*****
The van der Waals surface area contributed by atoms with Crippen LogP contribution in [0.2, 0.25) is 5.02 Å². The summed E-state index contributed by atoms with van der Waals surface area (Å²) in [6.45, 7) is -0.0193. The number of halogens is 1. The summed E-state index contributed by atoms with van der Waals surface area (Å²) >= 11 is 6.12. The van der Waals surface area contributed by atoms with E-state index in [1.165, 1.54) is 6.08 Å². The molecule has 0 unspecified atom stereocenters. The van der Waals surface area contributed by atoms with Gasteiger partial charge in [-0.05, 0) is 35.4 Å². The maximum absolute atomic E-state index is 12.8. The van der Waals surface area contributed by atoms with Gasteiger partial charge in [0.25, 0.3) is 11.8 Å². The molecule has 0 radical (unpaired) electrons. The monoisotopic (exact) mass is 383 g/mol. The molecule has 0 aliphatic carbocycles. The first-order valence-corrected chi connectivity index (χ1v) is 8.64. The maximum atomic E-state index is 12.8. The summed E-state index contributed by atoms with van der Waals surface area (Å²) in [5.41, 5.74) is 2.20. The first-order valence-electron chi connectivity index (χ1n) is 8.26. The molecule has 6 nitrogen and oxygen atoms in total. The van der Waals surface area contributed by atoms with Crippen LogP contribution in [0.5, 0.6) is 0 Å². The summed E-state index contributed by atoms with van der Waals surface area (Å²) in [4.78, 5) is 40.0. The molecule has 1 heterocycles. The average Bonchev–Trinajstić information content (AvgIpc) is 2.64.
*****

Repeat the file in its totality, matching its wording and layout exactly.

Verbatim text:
The van der Waals surface area contributed by atoms with Crippen LogP contribution in [0.2, 0.25) is 5.02 Å². The summed E-state index contributed by atoms with van der Waals surface area (Å²) in [6.45, 7) is -0.0193. The number of halogens is 1. The summed E-state index contributed by atoms with van der Waals surface area (Å²) >= 11 is 6.12. The van der Waals surface area contributed by atoms with E-state index in [1.165, 1.54) is 6.08 Å². The molecule has 0 unspecified atom stereocenters. The van der Waals surface area contributed by atoms with Gasteiger partial charge in [-0.05, 0) is 35.4 Å². The maximum absolute atomic E-state index is 12.8. The van der Waals surface area contributed by atoms with Gasteiger partial charge in [0.25, 0.3) is 11.8 Å². The molecule has 0 radical (unpaired) electrons. The monoisotopic (exact) mass is 383 g/mol. The molecule has 0 aliphatic carbocycles. The first-order valence-corrected chi connectivity index (χ1v) is 8.64. The maximum atomic E-state index is 12.8. The summed E-state index contributed by atoms with van der Waals surface area (Å²) in [5.41, 5.74) is 2.20. The first-order valence-electron chi connectivity index (χ1n) is 8.26. The molecule has 6 nitrogen and oxygen atoms in total. The van der Waals surface area contributed by atoms with Crippen LogP contribution in [0.5, 0.6) is 0 Å². The summed E-state index contributed by atoms with van der Waals surface area (Å²) in [4.78, 5) is 40.0. The molecule has 1 heterocycles. The average Bonchev–Trinajstić information content (AvgIpc) is 2.64.